A base for the Foley Johnson brand was key in the Sawyer Cellars purchase. Grape-purchase contracts to help supply Foley’s Alexander Valley cab program for Sebastiani Vineyards and hospitality opportunities were key factors in the Lancaster purchase. After managing the Langtry and Guenoc brands for several months, Foley acquired them, and the property adds a tourist lodging destination to his portfolio. Ramal East will supply a lower-cost extension of the Chalk Hill Estate brand, to be released nearly in 2013.

Also active in securing sources of supply was Santa Rosa-based Jackson Family Wines. In May an affiliate purchased the 350-acre Ramal East Vineyard for $13 million. Jackson was busy in December, buying the Nunesdale Farm vineyards in Russian River Valley, including 200 acres of vines in Saralee’s Vineyard and Richard’s Grove and Tom Nunes’ 10-acre pinot noir and chardonnay vineyard, 877 acres of land on the Mendocino County side of the new Pine Mountain-Cloverdale Peak appellation from the Seghesio family and 49 acres of cabernet sauvignon vines in the Lost Acre vineyard at the north end of Alexander Valley from CalPERS’ Premier Pacific Vineyards portfolio.

Among prominent vineyard purchases by Madera-based E&J Gallo this year was the September purchase of the 2,000-acre Snows Lake Vineyard, which has 800 acres of vines. It the giant wine company’s first vineyard in Lake County.

Also spun out of the Premier Pacific Vineyards portfolio in December was the 63-vine-acre Tourmaline Vineyard in Napa Valley’s 2-year-old Coombsville appellation, which Sebastopol-based Paul Hobbs Winery acquired to secure Napa Valley fruit sourcing.

Locking up supply of Alexander Valley grapes motivated Oakville-based Silver Oak Cellars in August to acquire zinfandel-focused Sausal Vineyard & Winery, which has 75 acres of planted vines.

New York-based Constellation Brands led the return of publicly owned wine companies to North Coast M&A. In June the company paid Purple Wine Co. $160 million for the 600,000-case-a-year primarily pinot noir Mark West brand, a fast-growing brand Constellation said complemented its portfolio.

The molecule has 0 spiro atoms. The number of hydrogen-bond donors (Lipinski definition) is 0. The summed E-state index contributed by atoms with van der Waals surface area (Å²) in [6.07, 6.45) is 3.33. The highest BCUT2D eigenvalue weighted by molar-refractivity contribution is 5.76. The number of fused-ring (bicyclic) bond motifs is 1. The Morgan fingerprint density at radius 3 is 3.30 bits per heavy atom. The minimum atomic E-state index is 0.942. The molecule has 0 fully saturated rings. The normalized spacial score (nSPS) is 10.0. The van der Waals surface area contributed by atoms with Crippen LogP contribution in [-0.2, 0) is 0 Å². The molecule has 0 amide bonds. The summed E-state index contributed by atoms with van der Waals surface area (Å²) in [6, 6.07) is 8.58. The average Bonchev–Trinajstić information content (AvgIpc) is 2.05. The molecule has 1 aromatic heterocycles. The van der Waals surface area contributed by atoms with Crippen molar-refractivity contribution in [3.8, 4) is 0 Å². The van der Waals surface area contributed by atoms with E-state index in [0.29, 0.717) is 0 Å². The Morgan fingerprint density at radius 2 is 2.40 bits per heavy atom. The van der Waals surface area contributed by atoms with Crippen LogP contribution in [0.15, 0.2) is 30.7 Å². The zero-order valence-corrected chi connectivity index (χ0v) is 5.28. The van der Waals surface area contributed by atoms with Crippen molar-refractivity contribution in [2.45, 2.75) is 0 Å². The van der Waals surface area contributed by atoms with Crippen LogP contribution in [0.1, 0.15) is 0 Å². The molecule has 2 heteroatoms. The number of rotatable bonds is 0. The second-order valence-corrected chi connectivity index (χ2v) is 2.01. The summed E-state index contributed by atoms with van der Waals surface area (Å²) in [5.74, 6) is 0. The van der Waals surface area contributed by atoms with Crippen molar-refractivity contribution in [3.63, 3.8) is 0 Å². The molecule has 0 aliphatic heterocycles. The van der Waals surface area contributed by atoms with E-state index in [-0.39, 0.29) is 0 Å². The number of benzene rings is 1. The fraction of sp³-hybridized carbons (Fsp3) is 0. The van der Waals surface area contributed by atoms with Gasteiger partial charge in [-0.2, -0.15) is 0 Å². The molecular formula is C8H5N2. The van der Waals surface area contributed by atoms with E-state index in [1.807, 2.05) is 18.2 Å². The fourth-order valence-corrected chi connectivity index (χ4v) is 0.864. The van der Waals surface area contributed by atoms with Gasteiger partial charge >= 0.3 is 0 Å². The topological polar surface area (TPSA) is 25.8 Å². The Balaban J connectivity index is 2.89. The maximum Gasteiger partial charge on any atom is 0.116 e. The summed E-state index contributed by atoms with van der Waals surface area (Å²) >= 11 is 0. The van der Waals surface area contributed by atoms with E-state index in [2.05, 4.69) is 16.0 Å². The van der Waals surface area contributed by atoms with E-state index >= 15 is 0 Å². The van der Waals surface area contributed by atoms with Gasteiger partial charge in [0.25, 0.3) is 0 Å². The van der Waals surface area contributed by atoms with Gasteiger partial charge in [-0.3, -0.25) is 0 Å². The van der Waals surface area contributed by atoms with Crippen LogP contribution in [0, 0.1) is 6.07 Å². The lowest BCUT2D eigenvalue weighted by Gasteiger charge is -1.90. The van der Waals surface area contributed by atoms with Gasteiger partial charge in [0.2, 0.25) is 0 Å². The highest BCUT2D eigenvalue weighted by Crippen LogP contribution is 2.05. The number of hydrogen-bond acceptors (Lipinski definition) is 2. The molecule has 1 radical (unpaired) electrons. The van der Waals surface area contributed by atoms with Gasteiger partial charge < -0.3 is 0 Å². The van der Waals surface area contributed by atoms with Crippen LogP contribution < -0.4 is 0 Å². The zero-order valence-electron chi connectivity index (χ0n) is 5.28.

Another brand buyer was West Coast Wine Partners, which acquired Valley of the Moon Winery and Lake Sonoma Winery from Guerneville-based F. Korbel & Bros, producer of Korbel sparkling wine and Kenwood still wine. Speaking of the latter, Korbel in July decided to keep 550,000-case-a-year Kenwood after being in sale talks for several months with New York-based Banfi Vintners.

In spring, the growing production portfolio of Ken and Diane Wilson grew again with the acquisition of Pezzi King in Dry Creek Valley to Wilson Artisan Wineries in March and the former Blackstone winery from Constellation in May. Wilson subsequently leased the Blackstone facility to startup custom vintner and crowd-funder Naked Wines, which has a local base of operations in Napa.

Santa Rosa-based Santa Rosa-based Vintage Wine Estates, which has been purchasing a number of wineries in recent years, in July purchased a 40,000-square-foot custom winery and an a 24-acre estate vineyard in the McDowell Valley American Viticultural Area both near Hopland from Lodi-based Weibel Vineyards and Winery. Vintage plans to shift large-scale production from Healdsburg. At the beginning of the year, Vintage sold International Wine Accessories to an affiliate of Cotati-based Planet One Products.

One of the few distressed North Coast wine producer sales of the year was Sonoma-based Crushpad, which passed to a group led by Tiburon-based CastleGate Capital in an August debt acquisition. The operation was renamed The Wine Foundry.

Jeff Quackenbush